Rajapakse’s commitment of reconciliation with the Tamil minority remains as empty as his long promised devolution
by Dushy Ranetunge
It was indeed a stunning victory, as it surprised everyone, including many of those who are in power who displayed great anxiety and frustration in their campaign, expecting a close result.
For weeks and months to come, analysts will ponder as to the reasons why; the largely Sinhalese electorate decided to hand Rajapakse such a resounding mandate.
There was always a significant disjoint in the perceptions and world views of the Westernized English speaking constituency and the rural Sinhalese masses who were the targets and victims of LTTE terrorism in bus and train bombings, and the war itself in terms of manpower for the military effort.
It has been commented that the war was being funded by the village females working in the Middle East remitting several billion US dollars home and the war fought by the village males who were manning the armed forces. They experienced the reconciliatory politics of Chandrika and Ranil not yielding tangible results.
This then, is their gratitude to Rajapakse who is personally untainted by corruption in the eyes of the rural masses and rarely criticized by them. Criticism is directed at those around him. This may be reflected in the general election.
Rajapakse seem to defy gravity, as he has not only defeated the LTTE, which experts the world over declared unbeatable, he has emerged from this election with a stunning mandate, which no one expected. He would be the envy of politicians the world over, if not for the poor conduct of the war in the final weeks, and his style of governance which seem to aspire to the "pavement", at "subsistence level", rather than the "highest standards" aspired by great statesmen.
Rajapakse’s victory is largely a sectarian "Sinhalese" victory and do not have the support of large chunks of the minorities, Tamil, Muslim as well as the English speaking affluent Sinhalese who disapprove of the "brothers" and Rajapakse style of governance. These segments of society judge standards of governance and value systems in terms of liberal western democracies, rather than Rajapakse’s standards, which are perceived as being closer to his friends in Iran, Libya, China and Myanmar.
Rajapakse has already tried to defray charges of "War Crimes" based on his stunning Presidential victory, but these "wish lists" are unlikely to be accommodated as they are more legal rather than political processes.
The creation of one of the worlds largest and hostile diasporas will ensure that the international legal processes will be pushed forward as the Tamils have no confidence in the Sri Lankan legal processes which have been compromised on sectarian lines with Tamils failing to gain any legal or political recourse to the injustices suffered by them. Already this week Rajapakse has stated that no war crimes investigation is required in Sri Lanka as requested by the UN. By stating so, he has shut the door and Tamils can now demand that since Sri Lanka has ruled out a war crimes investigation, it now remains for the international community to initiate one.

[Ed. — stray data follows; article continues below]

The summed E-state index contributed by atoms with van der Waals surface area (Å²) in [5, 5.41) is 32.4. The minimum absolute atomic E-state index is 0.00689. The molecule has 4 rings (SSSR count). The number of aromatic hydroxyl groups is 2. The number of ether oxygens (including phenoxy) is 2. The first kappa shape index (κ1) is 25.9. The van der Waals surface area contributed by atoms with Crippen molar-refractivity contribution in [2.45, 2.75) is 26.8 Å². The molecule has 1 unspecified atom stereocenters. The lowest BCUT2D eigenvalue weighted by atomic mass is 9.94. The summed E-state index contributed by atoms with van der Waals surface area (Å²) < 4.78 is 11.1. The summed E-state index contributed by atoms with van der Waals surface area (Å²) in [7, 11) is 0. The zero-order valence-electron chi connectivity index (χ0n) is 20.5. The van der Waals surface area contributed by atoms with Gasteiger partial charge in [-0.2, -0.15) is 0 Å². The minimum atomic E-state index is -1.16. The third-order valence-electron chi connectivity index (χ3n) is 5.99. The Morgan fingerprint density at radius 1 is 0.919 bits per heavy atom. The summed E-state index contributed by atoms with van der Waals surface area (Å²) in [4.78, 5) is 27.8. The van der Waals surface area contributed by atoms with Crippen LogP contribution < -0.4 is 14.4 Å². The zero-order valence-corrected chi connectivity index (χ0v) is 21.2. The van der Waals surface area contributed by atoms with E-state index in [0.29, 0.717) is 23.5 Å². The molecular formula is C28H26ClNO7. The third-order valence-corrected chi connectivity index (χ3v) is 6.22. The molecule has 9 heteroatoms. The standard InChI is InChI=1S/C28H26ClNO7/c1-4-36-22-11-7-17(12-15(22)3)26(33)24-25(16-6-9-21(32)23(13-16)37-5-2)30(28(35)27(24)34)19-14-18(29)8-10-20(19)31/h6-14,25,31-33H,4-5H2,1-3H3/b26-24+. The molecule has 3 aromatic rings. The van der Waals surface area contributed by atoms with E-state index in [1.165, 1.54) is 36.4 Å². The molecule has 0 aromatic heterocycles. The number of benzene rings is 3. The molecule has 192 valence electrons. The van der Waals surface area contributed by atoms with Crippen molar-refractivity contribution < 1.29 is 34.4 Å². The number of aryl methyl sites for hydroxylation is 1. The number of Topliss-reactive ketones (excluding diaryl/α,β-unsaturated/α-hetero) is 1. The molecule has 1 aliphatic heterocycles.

Statements made during the Presidential election has further strengthened the case for war crimes charges and this trend is expected to continue with the hostility of the administration to the General and his supporters within the military establishment.
Rajapakse’s commitment of reconciliation with the Tamil minority remains as empty as his long promised devolution proposals. What Rajapakse means by reconciliation is a "Sinhalese" nationalist reconciliation, which will never be accepted by the Tamils, other than those Tamils who rely on him for political survival.
The reconciliation that Tamils yearn for are those found in Western liberal democracies and in India. This is a prospect that is anathema to the Sinhalese nationalist mindset who fails to realize that military unity has a shelf life, unless the Sinhalese want the army on their streets indefinitely like in Myanmar, Iran, Libya and China.
India and Western democracies have achieved stable political systems based on politically accommodating minorities within their democracies.
The chances of resurrecting GSP+ will now be remote and "hope" on resurrecting tourism is fragile as long as standards of governance are in line with China, Myanmar, Libya and Iran.
Sri Lanka’s geo-political positioning will ensure its continued somewhat stunted success under a Mahinda Rajapakse presidency, but it would be economic expansion under "controlled economic" conditions, rather than harnessing the spirit of free enterprise and an expansion of the private sector.
The Rajapakse doctrine favours an expansion of the state sector, which is inherently inefficient in terms of economic productivity and national output.
On the eve of Sri Lanka’s historic military victory over the LTTE, so much goodwill was squandered on flag waving jingoism reminiscent of the tribalism displayed by Tamil nationalists when the LTTE captured Elephant Pass.
This week, on the eve of another historic political victory by President Rajapakse, so much goodwill was squandered with the army surrounding the hotel in Colombo, which accommodated the losing opposition candidate.
What was achieved by this Libya/Myanmar/Iran/China style military action is unclear, but the political damage to Sri Lanka was immense. Unfortunately those in power seem clueless. There are other ways to safeguard security rather than mobilizing the army to surround a five star hotel.
Sri Lanka would continue to experience net emigration of the educated and the highly skilled, under a Rajapakse Presidency